Abstract: Cytokine produce important effects on polymorphonuclear (PMN) functions. We have studied PMN functions in patients with acute inflammatory syndrome with endogenous production of cytokines due to myocardial infarction (MI) at D1 and D3 and in patients suffering from neoplasia submitted to different in vivo cytokines administration: Interleukine 2 (IL-2), Interferon gamma (IFN-G), association IL-2/IFN-G, Granulocyte-colony stimulating factor (G-CSF) before (D0) and at the end of treatment (D36). In MI, leukocyte count increased on the first day and decreased at 03 certainly due to plugging and local destruction. Leukocyte activation occured at 01 and was more pronounced at D3. The…in vivo administration of cytokines had contradictory effects: – IL-2 had a significant inhibitory effect on directed chemotaxis at the end of treatment (D36), while the other functions were not modified. – INF-G had no effect. – This inhibitory effect of IL-2 was not observed when IFN-G was administrated together with IL-2. – G-CSF induced the most important activation of PMN.
Abstract: Ischemia-reperfusion is associated with activation of leukocytes which accumulate in the postischemic tissue, adhere to the microvascular endothelium, emigrate into the perivascular space and contribute to postischemic reperfusion injury through the release of cytotoxic enzymes as well as generation of oxygen free radicals. In the following we have summarized the results of four studies in which the effects of different pharmacological agents on leukocyte-endothelium interaction after ischemia-reperfusion were tested. A 4h ischemia was induced to a thin striated muscle contained in the dorsal skin fold chamber preparation of awake hamsters. Using intravital fluorescence microscopy and a computer-assisted microcirculation analysis system,…red cell velocity, vessel diameter, and leukocyte-endothelium interaction were analyzed in postcapillary venules. Drugs under investigation were infused intravenously prior to and during the early phase of reperfusion. Animals received either adenosine (110 μg kg−1 min−1 ), buflomedil (3 mg kg−1 body weight), the selective leukotriene synthesis inhibitor MK-886 (20 μmol kg−1 h−1 ), or dextran 70 (5 mg kg−1 body weight). In saline-treated control animals, a drastic increase of leukocyte sticking and rolling along the endothelium was observed in the early phase of reperfusion. In animals treated with adenosine, buflomedil, MK-886 or dextran 70 postischemic leukocyte-endothelium interaction was markedly reduced. Our results indicate a protective pharmacological potential of adenosine, buflomedil, MK-886 and dextran 70 on postischemic leukocyte adhesion to the endothelium of postcapillary venules.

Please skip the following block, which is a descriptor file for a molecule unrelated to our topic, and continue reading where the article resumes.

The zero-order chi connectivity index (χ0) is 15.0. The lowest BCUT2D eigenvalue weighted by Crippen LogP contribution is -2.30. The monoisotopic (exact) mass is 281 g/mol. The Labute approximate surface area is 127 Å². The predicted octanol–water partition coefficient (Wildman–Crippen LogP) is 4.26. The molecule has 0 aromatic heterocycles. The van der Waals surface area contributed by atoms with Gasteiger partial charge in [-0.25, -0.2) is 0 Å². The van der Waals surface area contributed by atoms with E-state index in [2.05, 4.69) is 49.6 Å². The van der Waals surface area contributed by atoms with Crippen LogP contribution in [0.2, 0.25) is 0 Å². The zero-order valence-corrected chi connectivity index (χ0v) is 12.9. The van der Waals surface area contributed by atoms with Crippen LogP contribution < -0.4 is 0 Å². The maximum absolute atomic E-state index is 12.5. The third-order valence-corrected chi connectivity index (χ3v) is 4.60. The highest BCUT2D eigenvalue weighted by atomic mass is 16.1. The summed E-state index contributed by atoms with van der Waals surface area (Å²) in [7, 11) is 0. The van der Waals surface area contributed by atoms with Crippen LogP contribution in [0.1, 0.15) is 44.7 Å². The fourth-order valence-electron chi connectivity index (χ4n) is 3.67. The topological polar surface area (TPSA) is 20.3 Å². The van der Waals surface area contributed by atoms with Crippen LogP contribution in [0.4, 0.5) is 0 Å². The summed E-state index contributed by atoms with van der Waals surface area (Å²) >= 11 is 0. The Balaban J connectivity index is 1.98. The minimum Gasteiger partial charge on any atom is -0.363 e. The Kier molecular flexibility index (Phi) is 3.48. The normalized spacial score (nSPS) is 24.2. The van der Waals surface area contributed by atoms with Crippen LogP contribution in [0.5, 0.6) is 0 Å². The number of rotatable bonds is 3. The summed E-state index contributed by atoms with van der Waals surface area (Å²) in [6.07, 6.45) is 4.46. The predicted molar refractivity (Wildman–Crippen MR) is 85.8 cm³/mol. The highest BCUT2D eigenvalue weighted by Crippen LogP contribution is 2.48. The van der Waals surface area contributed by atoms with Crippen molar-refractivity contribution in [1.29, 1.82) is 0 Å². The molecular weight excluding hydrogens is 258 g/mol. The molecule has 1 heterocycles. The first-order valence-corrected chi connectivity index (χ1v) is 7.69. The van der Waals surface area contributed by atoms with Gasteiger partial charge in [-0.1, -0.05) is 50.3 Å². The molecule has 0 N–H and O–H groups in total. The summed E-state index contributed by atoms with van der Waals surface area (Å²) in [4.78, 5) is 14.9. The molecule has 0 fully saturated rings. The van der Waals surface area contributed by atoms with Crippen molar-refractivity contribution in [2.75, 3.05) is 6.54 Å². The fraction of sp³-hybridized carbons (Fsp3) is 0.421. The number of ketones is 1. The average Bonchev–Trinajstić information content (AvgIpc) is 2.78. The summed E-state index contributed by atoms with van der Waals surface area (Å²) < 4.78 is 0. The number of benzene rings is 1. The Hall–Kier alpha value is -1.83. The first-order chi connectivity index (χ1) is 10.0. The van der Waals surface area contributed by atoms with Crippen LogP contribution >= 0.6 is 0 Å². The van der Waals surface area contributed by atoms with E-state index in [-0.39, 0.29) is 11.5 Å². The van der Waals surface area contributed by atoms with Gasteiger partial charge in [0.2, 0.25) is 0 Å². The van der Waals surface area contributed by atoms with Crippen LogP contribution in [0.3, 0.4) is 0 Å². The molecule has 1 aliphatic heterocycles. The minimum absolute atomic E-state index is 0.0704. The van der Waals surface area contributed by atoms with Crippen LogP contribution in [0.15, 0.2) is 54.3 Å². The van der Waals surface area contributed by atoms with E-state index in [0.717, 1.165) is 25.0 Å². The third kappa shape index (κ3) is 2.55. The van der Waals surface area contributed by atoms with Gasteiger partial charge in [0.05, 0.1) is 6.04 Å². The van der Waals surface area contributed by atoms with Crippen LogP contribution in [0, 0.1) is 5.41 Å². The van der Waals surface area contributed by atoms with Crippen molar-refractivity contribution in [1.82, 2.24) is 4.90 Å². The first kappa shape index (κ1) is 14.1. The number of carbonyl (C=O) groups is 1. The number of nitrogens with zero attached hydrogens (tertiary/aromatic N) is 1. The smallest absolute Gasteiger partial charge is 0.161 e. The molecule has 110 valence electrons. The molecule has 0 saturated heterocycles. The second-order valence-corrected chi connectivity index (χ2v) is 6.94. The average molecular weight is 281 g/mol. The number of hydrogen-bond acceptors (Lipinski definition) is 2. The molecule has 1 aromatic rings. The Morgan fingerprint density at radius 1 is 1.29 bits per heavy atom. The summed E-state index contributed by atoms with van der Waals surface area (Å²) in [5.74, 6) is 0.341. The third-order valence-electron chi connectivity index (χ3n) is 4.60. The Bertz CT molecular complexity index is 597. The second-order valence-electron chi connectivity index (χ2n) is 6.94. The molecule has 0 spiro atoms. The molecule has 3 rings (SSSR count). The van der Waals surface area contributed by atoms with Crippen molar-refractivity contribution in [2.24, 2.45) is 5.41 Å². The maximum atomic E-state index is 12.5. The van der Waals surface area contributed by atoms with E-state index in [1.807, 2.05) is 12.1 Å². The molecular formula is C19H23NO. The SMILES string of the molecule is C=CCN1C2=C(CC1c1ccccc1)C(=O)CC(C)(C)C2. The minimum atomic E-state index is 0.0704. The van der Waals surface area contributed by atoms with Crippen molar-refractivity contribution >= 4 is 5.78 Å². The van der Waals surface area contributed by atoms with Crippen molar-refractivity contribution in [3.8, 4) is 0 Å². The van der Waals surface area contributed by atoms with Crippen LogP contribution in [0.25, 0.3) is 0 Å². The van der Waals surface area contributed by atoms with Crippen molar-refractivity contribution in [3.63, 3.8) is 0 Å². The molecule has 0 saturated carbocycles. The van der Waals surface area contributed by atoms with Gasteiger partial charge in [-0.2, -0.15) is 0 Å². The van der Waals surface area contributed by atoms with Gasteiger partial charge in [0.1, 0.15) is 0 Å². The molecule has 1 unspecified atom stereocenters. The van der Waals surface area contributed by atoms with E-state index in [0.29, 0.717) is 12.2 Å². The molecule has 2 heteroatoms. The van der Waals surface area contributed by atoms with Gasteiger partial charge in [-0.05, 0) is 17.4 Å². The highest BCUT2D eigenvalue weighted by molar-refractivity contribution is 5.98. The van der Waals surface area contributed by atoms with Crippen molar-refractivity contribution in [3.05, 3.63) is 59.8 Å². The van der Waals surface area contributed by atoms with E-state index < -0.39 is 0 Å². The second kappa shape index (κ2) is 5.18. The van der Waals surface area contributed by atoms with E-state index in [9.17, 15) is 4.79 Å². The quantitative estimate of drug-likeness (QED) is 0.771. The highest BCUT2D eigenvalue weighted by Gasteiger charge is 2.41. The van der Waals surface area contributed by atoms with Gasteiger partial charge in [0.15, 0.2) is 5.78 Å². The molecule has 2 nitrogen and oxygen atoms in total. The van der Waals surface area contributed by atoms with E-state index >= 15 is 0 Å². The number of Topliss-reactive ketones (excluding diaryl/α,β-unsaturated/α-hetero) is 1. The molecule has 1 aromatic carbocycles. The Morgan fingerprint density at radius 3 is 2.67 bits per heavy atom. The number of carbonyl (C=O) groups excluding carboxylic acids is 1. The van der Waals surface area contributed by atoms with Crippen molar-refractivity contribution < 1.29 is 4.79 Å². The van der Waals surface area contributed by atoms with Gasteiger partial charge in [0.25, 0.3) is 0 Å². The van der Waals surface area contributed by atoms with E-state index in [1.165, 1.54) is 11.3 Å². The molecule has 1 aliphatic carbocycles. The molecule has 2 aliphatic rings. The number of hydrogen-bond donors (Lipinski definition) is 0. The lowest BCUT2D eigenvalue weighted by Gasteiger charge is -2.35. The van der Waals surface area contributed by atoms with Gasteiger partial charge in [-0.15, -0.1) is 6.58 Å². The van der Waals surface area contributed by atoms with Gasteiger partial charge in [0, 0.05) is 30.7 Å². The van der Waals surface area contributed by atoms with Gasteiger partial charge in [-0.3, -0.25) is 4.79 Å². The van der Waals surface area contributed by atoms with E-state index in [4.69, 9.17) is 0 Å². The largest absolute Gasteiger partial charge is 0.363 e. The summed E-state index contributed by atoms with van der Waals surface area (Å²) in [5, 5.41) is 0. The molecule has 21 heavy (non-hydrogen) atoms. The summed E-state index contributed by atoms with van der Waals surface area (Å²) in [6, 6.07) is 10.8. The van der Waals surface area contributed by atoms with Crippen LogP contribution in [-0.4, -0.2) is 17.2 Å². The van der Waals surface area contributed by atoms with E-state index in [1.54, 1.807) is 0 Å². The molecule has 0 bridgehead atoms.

Keywords: Microcirculation, ischemia-reperfusion, leukocyte, endothelium, drug action
Abstract: Perfluorochemicals are substances with a small particle size, low viscosity, and high oxygen-carrying capacity. We have investigated the role of one perfluorochemical, Fluosol, an emulsion of two perfluorocarbons, a detergent [Pluronic F-68], and phospholipids on myocardial reperfusion injury in the closed-chest canine model. Intracoronary and intravenous Fluosol infused in the peri-reperfusion period significantly reduced infarct size and improved ventricular function up to two weeks after reperfusion. Fluosol attenuates neutrophil infiltration into the reperfused bed, preserves endothelial cell structure, and reduces neutrophil plugging of capillaries. Endothelium-dependent relaxation of large and small vessels was maintained 1 hour after reperfusion in Fluosol animals.…Ex vivo studies showed apparent suppression of neutrophil chemotaxis and lysozyme degranulation. Unstimulated neutrophils manifested enhanced superoxide anion production within 5 minutes of incubation even with low concentrations of Fluosol, and this effect was almost entirely due to Pluronic F-68. Neutrophil stimulation was prevented by cytochalasin B, an inhibitor of phagocytosis. Perfluorochemicals may offer a novel therapy to enhance myocardial salvage after successful reperfusion. The mechanism appears to be due to “deactivation” of neutrophils peripherally, thereby reducing their cytotoxic potential in the reperfused myocardium.
Abstract: Perfluorochemicals (PFCs) are valuable in medicine, primarily as 02-carrying perfusates and tissue imaging agents. Their basic properties are described, including the need for emulsification before intravascular use. The formulation and assessment of PFC emulsions and their components in man and other species are discussed. Attention is focussed on the use of the commercial emulsion, Fluosol™ during clinical coronary angioplasty. Potential applications for PFCs in cancer therapy, ophthalmology, and the treatment of blood and respiratory disorders are also outlined.